In general we call a multidimensional array of type P(Y1 ... Yn | X1 ... Xm) a factor where some of Xs and Ys maybe assigned values. Factors are implemented in the probability module as the class Factor. They take as input variables and cpt.

Helper Functions

There are certain helper functions that help creating the cpt for the Factor given the evidence. Let us explore them one by one.


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%psource make_factor

make_factor is used to create the cpt and variables that will be passed to the constructor of Factor. We use make_factor for each variable. It takes in the arguments var the particular variable, e the evidence we want to do inference on, bn the bayes network.

Here variables for each node refers to a list consisting of the variable itself and the parents minus any variables that are part of the evidence. This is created by finding the node.parents and filtering out those that are not part of the evidence.

The cpt created is the one similar to the original cpt of the node with only rows that agree with the evidence.


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%psource all_events

The all_events function is a recursive generator function which yields a key for the orignal cpt which is part of the node. This works by extending evidence related to the node, thus all the output from all_events only includes events that support the evidence. Given all_events is a generator function one such event is returned on every call.

We can try this out using the example on Page 524 of the book. We will make f5(A) = P(m | A)


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f5 = make_factor('MaryCalls', {'JohnCalls': True, 'MaryCalls': True}, burglary)

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f5

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f5.cpt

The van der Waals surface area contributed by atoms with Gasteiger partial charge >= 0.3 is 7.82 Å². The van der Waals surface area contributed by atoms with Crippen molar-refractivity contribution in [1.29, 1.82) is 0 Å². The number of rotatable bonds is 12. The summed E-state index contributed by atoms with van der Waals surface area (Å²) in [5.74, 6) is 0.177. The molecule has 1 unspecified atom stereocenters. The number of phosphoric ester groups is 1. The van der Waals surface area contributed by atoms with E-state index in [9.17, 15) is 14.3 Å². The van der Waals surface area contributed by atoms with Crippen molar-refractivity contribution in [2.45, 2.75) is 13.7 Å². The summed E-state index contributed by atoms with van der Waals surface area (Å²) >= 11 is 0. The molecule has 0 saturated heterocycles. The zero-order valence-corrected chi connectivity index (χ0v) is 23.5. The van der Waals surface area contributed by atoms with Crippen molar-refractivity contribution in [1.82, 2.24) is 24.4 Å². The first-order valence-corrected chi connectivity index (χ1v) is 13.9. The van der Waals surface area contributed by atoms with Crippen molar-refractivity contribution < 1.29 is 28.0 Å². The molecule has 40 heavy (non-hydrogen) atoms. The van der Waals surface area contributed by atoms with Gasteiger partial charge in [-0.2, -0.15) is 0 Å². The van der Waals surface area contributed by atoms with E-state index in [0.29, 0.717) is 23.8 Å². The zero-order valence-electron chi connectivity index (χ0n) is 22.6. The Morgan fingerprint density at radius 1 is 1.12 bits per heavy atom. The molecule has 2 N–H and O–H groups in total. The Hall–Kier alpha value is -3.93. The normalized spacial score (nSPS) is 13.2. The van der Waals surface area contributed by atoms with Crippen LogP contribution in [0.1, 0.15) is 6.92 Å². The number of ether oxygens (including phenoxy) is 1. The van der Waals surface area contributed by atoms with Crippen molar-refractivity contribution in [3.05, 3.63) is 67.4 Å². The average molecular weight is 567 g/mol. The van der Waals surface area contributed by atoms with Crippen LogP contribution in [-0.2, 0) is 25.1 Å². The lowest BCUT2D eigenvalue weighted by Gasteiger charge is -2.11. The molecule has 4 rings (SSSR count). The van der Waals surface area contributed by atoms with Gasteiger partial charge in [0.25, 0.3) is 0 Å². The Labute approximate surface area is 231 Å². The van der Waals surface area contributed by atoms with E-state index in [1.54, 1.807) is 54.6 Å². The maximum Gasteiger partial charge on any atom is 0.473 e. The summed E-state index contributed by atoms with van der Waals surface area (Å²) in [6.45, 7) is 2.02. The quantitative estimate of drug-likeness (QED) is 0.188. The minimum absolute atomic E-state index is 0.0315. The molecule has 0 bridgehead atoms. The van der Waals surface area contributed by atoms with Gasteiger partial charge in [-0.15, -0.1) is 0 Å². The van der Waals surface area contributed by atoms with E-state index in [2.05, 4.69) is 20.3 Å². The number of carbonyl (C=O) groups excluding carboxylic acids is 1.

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f5.variables

Here f5.cpt False key gives probability for P(MaryCalls=True | Alarm = False). Due to our representation where we only store probabilities for only in cases where the node variable is True this is the same as the cpt of the BayesNode. Let us try a somewhat different example from the book where evidence is that the Alarm = True


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new_factor = make_factor('MaryCalls', {'Alarm': True}, burglary)

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new_factor.cpt

Here the cpt is for P(MaryCalls | Alarm = True). Therefore the probabilities for True and False sum up to one. Note the difference between both the cases. Again the only rows included are those consistent with the evidence.

Operations on Factors

We are interested in two kinds of operations on factors. Pointwise Product which is used to created joint distributions and Summing Out which is used for marginalization.


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%psource Factor.pointwise_product

Factor.pointwise_product implements a method of creating a joint via combining two factors. We take the union of variables of both the factors and then generate the cpt for the new factor using all_events function. Note that the given we have eliminated rows that are not consistent with the evidence. Pointwise product assigns new probabilities by multiplying rows similar to that in a database join.


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%psource pointwise_product

pointwise_product extends this operation to more than two operands where it is done sequentially in pairs of two.


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%psource Factor.sum_out

Factor.sum_out makes a factor eliminating a variable by summing over its values. Again events_all is used to generate combinations for the rest of the variables.


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%psource sum_out

sum_out uses both Factor.sum_out and pointwise_product to finally eliminate a particular variable from all factors by summing over its values.

Elimination Ask

The algorithm described in Figure 14.11 of the book is implemented by the function elimination_ask. We use this for inference. The key idea is that we eliminate the hidden variables by interleaving joining and marginalization. It takes in 3 arguments X the query variable, e the evidence variable and bn the Bayes network.

The algorithm creates factors out of Bayes Nodes in reverse order and eliminates hidden variables using sum_out. Finally it takes a point wise product of all factors and normalizes. Let us finally solve the problem of inferring

P(Burglary=True | JohnCalls=True, MaryCalls=True) using variable elimination.


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%psource elimination_ask

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elimination_ask('Burglary', dict(JohnCalls=True, MaryCalls=True), burglary).show_approx()

Approximate Inference in Bayesian Networks

Exact inference fails to scale for very large and complex Bayesian Networks. This section covers implementation of randomized sampling algorithms, also called Monte Carlo algorithms.


In [ ]:
%psource BayesNode.sample